Smart cities are in the news. You have some vague idea it has something to do with making your morning commute a bit better. But at what cost? Cities spending millions, or billions, on sophisticated cameras, sensors and tracking software? Traditional ideas about privacy becoming extinct?
But what if there were a better way to create a smart city?
What if we could actually have cities that made people's lives better? Not just local residents, but visitors who can enjoy the city to it's full potential? What if we could have cities that were more responsive to citizens' needs, but without a top-down Big Brother approach?
As it happens, there are some very smart people who may have the answers. At the very least, they seem to be asking the right questions.
It was my distinct pleasure to wade into this territory with two certified experts: Vaclav Vincalek and David Vogt, the co-founders of Urban Opus. "Urban Opus is Canada’s smart city innovation hub, positioning Vancouver as a living lab for new solutions, new ventures and global opportunities."
Give the future of smart cities a listen
This is to date of of my favourite long-form conversations that I'm doing over at 'The Future of' podcast. (Since it's taking Apple a bit of time to populate it on the official site, you can check out The Future of smart cities chat here or at my personal blog, Jonathon Narvey says it all).
Here's a bit of a preview for the conversation.
Defining what a smart city is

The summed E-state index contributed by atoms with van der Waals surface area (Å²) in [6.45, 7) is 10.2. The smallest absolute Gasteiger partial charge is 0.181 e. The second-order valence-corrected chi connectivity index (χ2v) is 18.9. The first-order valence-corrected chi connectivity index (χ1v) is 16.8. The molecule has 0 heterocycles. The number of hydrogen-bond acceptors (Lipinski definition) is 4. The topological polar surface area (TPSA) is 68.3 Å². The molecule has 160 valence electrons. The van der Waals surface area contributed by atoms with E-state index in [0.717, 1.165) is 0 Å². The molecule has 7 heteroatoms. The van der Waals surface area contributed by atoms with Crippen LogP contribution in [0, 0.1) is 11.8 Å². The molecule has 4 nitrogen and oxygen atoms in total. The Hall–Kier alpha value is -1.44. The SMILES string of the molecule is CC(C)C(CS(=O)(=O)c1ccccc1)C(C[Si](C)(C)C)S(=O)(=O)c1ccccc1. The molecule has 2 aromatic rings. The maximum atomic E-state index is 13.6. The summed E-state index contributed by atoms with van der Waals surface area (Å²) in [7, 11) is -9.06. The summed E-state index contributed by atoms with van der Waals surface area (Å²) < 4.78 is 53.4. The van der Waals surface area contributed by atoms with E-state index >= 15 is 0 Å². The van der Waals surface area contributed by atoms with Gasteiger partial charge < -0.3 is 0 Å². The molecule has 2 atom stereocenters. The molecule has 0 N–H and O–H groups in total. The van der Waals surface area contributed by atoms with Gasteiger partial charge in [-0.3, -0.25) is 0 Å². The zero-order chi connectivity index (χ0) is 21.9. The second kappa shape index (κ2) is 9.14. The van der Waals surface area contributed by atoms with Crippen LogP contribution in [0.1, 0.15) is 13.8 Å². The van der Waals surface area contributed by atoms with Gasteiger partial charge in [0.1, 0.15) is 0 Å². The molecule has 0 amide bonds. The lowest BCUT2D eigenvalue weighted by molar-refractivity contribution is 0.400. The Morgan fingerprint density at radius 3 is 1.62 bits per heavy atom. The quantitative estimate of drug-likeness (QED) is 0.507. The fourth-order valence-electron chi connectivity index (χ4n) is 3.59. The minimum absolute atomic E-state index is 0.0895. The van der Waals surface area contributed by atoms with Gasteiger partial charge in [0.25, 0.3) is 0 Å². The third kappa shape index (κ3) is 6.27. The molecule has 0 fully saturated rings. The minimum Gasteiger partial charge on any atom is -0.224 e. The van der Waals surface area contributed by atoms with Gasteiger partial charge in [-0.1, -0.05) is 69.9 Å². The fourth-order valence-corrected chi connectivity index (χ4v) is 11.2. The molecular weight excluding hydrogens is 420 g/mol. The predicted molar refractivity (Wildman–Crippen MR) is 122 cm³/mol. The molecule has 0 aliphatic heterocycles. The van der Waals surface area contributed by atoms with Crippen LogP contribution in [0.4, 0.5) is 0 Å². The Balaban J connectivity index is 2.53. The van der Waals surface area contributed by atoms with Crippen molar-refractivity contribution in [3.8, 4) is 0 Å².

Smart city sensors vs. citizens opting in by smartphone
Smart city applications you probably haven't thought about yet
Smart city tech isn't just for cities, but for rural environments as well
Bonus news clips about smart cities
Apparently, I was pretty lucky to get Vaclav on the show. He's been exceptionally busy providing reporters of all stripes with some smart thinking on smart cities. Here's what he's been saying lately:
"Smart cities will achieve integrated transportation. With an app, riders (both private and public) will get where they want to go in the way they want to go (e.g., the most scenic, cheapest, fastest). It could also help fast-forward municipal regulations over whether to even allow ride-sharing tech, how to implement bike lanes, how many tour bus companies they will allow to operate, etc."
“Let people opt-in on their smartphones to specific apps that will give them information that will actually improve their lives,” said Vaclav Vincalek, a tech entrepreneur and board member of Urban Opus, a smart city innovation cluster. “That way, you’re not tracking data from people who have totally reasonable motivations for staying off the grid.”
A smart energy grid could make a huge change. Imagine if every parked car in a city helped power the city at night, effectively becoming a distributed battery system. As the sun comes up in the east, cars start charging, in turn powering homes, hospitals, etc. For consumers of electric cars, this could be a real benefit on their electricity bill and reduce pollution at the same time.
Thanks again to Vaclav and David for a fine conversation! I can't speak for them, but for my own part, I'm feeling a bit smarter.